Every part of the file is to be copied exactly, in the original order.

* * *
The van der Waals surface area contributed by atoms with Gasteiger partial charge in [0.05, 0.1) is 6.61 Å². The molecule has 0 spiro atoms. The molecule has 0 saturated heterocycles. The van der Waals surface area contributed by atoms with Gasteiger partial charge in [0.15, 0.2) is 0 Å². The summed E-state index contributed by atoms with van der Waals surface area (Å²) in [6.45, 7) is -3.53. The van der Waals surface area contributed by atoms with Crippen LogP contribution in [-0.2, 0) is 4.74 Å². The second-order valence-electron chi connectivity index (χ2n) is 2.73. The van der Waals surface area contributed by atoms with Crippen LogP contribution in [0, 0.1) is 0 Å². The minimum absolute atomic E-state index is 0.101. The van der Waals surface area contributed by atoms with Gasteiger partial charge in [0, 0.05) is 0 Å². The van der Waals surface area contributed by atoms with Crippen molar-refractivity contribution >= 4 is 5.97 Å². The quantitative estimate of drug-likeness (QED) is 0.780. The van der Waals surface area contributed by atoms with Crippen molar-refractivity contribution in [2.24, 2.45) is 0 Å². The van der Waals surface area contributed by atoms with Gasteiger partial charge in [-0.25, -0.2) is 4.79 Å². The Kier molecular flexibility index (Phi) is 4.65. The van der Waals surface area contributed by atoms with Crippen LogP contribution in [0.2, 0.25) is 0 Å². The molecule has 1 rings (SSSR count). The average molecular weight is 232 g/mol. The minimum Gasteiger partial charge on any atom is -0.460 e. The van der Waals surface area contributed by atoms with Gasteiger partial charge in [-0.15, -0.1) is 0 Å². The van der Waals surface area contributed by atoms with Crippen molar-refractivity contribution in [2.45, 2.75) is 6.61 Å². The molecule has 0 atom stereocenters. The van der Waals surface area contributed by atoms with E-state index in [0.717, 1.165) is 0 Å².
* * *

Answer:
The van der Waals surface area contributed by atoms with Gasteiger partial charge in [0.05, 0.1) is 6.61 Å². The molecule has 0 spiro atoms. The molecule has 0 saturated heterocycles. The van der Waals surface area contributed by atoms with Gasteiger partial charge in [0.15, 0.2) is 0 Å². The summed E-state index contributed by atoms with van der Waals surface area (Å²) in [6.45, 7) is -3.53. The van der Waals surface area contributed by atoms with Crippen LogP contribution in [-0.2, 0) is 4.74 Å². The second-order valence-electron chi connectivity index (χ2n) is 2.73. The van der Waals surface area contributed by atoms with Crippen LogP contribution in [0, 0.1) is 0 Å². The minimum absolute atomic E-state index is 0.101. The van der Waals surface area contributed by atoms with Gasteiger partial charge in [0, 0.05) is 0 Å². The van der Waals surface area contributed by atoms with Crippen molar-refractivity contribution >= 4 is 5.97 Å². The quantitative estimate of drug-likeness (QED) is 0.780. The van der Waals surface area contributed by atoms with Crippen molar-refractivity contribution in [2.24, 2.45) is 0 Å². The van der Waals surface area contributed by atoms with Gasteiger partial charge in [-0.25, -0.2) is 4.79 Å². The Kier molecular flexibility index (Phi) is 4.65. The van der Waals surface area contributed by atoms with Crippen LogP contribution in [0.2, 0.25) is 0 Å². The molecule has 1 rings (SSSR count). The average molecular weight is 232 g/mol. The minimum Gasteiger partial charge on any atom is -0.460 e. The van der Waals surface area contributed by atoms with Gasteiger partial charge in [-0.15, -0.1) is 0 Å². The van der Waals surface area contributed by atoms with Crippen molar-refractivity contribution in [2.45, 2.75) is 6.61 Å². The molecule has 0 atom stereocenters. The van der Waals surface area contributed by atoms with E-state index in [0.717, 1.165) is 0 Å².